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Embed code for: The Revelation of the Governance of Anxiety
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The Revelation of the Governance of Anxiety
I have always known that I am an anxious person. But it is only recently that I have used the word ‘anxiety’ to describe that element of my character. Prior, I viewed incidents of anxiety from a quite isolationist perspective. If I was reticent or fearful of any given situation, it was not because I was anxious ‘per se’ but was reticent & fearful because of the particular situation. There was no comprehension as such of an overarching, collective, emotional rule within me. What I lay out below shows the circumstances which lead to a revelation concerning this matter.
I had been employed by an agency as a Scheme Co-ordinator on a temporary, zero-hour basis. Having no financial security as such within the terms of my employment, I sought work of a more permanent basis whilst still carrying out my duties in the temporary position. I attended interview for a job, performed badly, did not get the post applied for, but was offered an alternative position which I accepted.
In due time my prospective employer sought references from the current employer. This resulted in my line manager contacting me to inform me that they had done so, but would like to let me know that the post of Scheme Co-ordinator would shortly be advertised as a salaried, permanent position which she hoped I would have applied for. Not only that, there were 3 positions available within the company and as i had done the work for over a year, it was highly unlikely that I would not be offered one of the positions. Would i therefore reconsider my decision to take up the offered job and apply in due course. After considering the proposal and seeking counsel, I gave back word to the prospective employer and duly applied for the old position. I was invited to interview and duly attended. Once again I performed badly – exceptionally so. I knew that I would not have been successful as was the case. This now meant I had no work at all.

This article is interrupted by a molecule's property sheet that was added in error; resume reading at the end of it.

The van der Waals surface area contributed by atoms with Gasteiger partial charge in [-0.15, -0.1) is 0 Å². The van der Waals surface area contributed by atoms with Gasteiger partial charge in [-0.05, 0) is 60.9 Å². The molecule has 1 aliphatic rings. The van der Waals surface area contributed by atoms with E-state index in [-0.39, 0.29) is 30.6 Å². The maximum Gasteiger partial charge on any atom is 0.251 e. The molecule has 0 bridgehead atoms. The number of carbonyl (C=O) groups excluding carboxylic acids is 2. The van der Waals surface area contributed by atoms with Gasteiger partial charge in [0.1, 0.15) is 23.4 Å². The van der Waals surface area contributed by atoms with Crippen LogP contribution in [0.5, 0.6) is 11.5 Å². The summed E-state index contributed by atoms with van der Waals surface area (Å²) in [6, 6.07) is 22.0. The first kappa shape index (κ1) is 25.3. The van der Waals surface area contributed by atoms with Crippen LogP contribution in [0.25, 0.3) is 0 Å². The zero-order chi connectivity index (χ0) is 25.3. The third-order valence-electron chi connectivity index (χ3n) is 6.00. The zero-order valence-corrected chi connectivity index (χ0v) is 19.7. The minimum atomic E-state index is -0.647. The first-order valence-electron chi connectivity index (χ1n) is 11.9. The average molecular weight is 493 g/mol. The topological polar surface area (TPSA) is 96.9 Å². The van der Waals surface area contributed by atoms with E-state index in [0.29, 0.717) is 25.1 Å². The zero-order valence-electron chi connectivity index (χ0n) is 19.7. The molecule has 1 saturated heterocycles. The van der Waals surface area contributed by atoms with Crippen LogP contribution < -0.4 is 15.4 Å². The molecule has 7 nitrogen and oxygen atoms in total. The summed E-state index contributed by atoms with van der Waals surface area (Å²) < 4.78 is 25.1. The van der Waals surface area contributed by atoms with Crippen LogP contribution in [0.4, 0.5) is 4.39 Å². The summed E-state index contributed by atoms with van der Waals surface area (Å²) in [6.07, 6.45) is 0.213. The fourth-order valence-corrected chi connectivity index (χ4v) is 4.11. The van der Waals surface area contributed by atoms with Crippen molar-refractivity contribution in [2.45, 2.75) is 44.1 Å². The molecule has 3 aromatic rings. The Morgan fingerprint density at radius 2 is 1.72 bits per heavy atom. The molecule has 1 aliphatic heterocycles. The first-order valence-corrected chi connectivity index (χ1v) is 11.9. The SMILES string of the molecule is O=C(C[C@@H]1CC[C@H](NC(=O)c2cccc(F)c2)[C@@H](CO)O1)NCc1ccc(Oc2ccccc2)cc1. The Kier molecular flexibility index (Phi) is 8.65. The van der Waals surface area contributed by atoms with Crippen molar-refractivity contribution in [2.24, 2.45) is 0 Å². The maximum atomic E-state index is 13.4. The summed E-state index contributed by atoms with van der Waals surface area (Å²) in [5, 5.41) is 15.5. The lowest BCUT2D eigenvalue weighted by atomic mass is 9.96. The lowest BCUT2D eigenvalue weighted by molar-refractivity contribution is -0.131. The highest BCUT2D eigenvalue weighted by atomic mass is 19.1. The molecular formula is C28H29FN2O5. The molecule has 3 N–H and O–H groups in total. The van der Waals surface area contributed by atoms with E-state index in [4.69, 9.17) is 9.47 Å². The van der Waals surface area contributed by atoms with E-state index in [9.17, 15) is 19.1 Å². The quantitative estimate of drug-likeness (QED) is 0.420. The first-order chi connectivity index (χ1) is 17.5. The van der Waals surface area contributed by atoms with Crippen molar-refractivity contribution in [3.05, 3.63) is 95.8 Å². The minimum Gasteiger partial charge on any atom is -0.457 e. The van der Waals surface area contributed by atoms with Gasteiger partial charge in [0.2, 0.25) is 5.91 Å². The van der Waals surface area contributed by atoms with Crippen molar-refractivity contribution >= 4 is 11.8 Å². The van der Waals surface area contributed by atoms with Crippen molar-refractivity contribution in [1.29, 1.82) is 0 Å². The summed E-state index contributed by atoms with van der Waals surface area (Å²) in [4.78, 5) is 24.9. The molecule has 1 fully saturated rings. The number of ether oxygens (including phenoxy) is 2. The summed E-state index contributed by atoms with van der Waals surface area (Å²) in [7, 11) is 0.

Some few weeks later I was editing a novel which I am writing. It is semi-autobiographical. I was not content with a particular scenario within the novel so I gave thought on how to rectify that. The scenario (abridged) was is as follows;
A little boy runs home, obviously upset. He presents himself to his mother for comfort. She sits him on the draining board. He has tears rolling down his chubby, 5 year old cheeks, he is sobbing, and his pet lip is protruding. The mother provides a reluctant solace. I was not happy with this. What could i do to improve upon it? It occurred to me to consider what my mother would have done. What did she do in situations like this? What did I remember? I then recalled that she always asked a question of me in these circumstances – one that if I responded in a certain way would mean I would receive the comfort I yearned. The question was this. ‘And what do we say?’ If I responded with ‘It was my own fault’ I was rewarded with the solace & comfort sought.
This, of course, must look & sound incredibly cute. Of that there is no doubt. I can only very vaguely recall the scenarios themselves. However what I do recall is a comment made by my mother when I was in my late teens. She said to me that she would purposely upset me to create the self same cute scenario just so she could love me better. The ramifications of this have proved immense. Consider this if you will; Whether the child is at fault or not he has to take responsibility for how he feels. Because the mother purposely upsets him, this means that she has altered any given situation which the child is experiencing to one of her own design. The child may just have been watching TV, playing with his toys, or with his friends and is then transported to a renewed scenario which then includes self-judgment & self-recrimination. No matter what he does the outcome is one of pain and blame. Never mind that he has to take responsibility for when he is correctly wrong, he is also at fault when he isn’t – this being entrenched within him because this is not a singular event. It is common to him. Powell, in his book ‘Why am I afraid to love?’ posits that by the age of seven the template for our character has been formed, and we act in accordance with that.